The Mechanical Grave Short Film Now Available on DVD - Dread Central
Connect with us

The Mechanical Grave Short Film Now Available on DVD

Published

on

Post Thumb:

/jun12/mechgravethumb.jpg

It was last September when we got the first word on Jon Keeyes’ The Mechanical Grave, and now the project is complete and ready for viewing at film festivals and conventions as well as on DVD. Check out the flick’s artwork, a photo gallery, and more info on Highland Myst Entertainment and Wolfclan Productions’ steampunk-horror extravaganza.

From the Press Release:
The 15-minute short film The Mechanical Grave is already playing at steampunk and comic conventions around the country, and audiences are heralding it as “the best realization of steampunk yet seen in movie format.” DVDs of The Mechanical Grave are now available exclusively through Highland Myst online.

The year is 1895. Steam-powered ships fly through the air. Clockwork robots have replaced servants. And a grisly murder has taken place in the dark night of New York City. Called to the scene of the ritualistic murder, newly appointed police commissioner Teddy Roosevelt discovers Detective Wayne and his police officers power usurped by two special investigators appointed by the White House: occultist Edgar Allan Poe, a clockwork automaton housing the soul of the literary legend, and Mrs. Emma Entwistle, a dangerous assassin with a unique connection to the Otherworld. When they elicit information from the demon Neshrew, a much darker and more dangerous plot of world domination is uncovered.

Welcome to the world of The Mechanical Grave. Steeped in the popular steampunk and horror genres, the story paints an alternative history of the Victorian Era world. Founded in the science fiction of steampunk grandfathers Jules Verne and H.G. Wells, The Mechanical Grave is an exciting adventure filled with robots, assassins, steam and clockwork powered inventions, magicians, demons, supernatural beings, and a life in which magic is very real, although taboo.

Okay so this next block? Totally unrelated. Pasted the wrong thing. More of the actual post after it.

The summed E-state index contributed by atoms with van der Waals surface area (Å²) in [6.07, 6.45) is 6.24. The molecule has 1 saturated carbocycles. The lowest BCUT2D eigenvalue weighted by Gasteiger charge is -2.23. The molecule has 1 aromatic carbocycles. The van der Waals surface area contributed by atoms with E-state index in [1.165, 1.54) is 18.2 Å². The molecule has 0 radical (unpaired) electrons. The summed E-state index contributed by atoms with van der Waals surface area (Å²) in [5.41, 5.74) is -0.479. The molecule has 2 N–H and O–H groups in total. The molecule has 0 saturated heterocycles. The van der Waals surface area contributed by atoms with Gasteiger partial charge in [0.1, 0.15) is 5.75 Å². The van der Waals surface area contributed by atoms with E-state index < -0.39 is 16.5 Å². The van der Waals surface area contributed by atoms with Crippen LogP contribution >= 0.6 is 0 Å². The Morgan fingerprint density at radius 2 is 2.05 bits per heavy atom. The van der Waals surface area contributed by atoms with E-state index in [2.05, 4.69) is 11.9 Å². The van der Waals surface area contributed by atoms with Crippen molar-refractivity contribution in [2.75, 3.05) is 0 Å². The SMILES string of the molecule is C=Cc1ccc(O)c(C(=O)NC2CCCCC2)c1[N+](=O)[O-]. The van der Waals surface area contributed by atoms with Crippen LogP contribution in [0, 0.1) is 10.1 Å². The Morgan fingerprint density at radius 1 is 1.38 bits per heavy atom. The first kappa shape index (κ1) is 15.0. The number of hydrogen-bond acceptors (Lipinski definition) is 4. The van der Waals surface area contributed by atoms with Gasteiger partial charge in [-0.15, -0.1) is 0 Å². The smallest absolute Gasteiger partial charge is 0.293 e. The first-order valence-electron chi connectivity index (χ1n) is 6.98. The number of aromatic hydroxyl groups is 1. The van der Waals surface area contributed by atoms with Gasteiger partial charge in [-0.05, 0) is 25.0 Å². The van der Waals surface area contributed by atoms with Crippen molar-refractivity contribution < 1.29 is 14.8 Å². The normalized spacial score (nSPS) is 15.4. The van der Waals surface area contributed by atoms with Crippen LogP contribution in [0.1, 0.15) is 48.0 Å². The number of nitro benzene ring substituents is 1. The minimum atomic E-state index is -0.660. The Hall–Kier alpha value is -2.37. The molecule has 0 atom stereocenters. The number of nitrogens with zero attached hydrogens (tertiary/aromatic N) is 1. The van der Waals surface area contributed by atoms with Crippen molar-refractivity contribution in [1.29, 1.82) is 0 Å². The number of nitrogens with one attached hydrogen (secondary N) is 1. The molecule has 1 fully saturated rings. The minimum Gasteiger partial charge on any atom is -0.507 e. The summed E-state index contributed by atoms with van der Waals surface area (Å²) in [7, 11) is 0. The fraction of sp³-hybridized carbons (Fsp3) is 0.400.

Directed by twelve-year genre veteran Jon Keeyes (American Nightmare, Living & Dying) and written by Charles Burnley (Yankee Rose), The Mechanical Grave was filmed in Dallas, Texas, through the producing collaboration of Wolfclan Productions’ Matthew Tompkins and Highland Myst Entertainment’s Jon Keeyes.

The Mechanical Grave stars Nicole Leigh (Karma Police, Home Run) as Mrs. Emma Louise Entwistle, head of the White House’s supernatural secret service known as The Office of Esoteric Sciences (The OES), along with Jonathan Brooks (Phobia, Spilt Milk) as Edgar Allan Poe, an automaton housing the famous poet’s soul and now working for The OES as an expert occultist. Joining them are two dynamic veteran actors. Matt Stephen Tompkins (Missionary Man, Killing Down) stars as Police Commissioner Theodore Roosevelt, who discovers he holds some magical secret unknown even to himself, and Michael Crabtree (Temple Grandin, Tender Mercies) as the cynical Detective Wayne, who wants nothing more than to find another honest cop in New York City. Last but not least, Charles Baker – a series regular on the popular TV hit “Breaking Bad” – appears as the smarmy demon and deliciously evil Neshrew.

“We rounded out the cast with Erin Marie Garrett as our Sacrificial Girl along with Trey Walpole, Chad Cox, James Cable, and Chuck Huber – all friends of ours and very accomplished actors,” says Keeyes. “And by many great fortunes, we had nearly twenty people from Airship Isabella, The Steampunk Illumination Society, The Celestial Rogues, Airship Nocturne, and The Mal De Ojo come out to fight and die as The Minions.”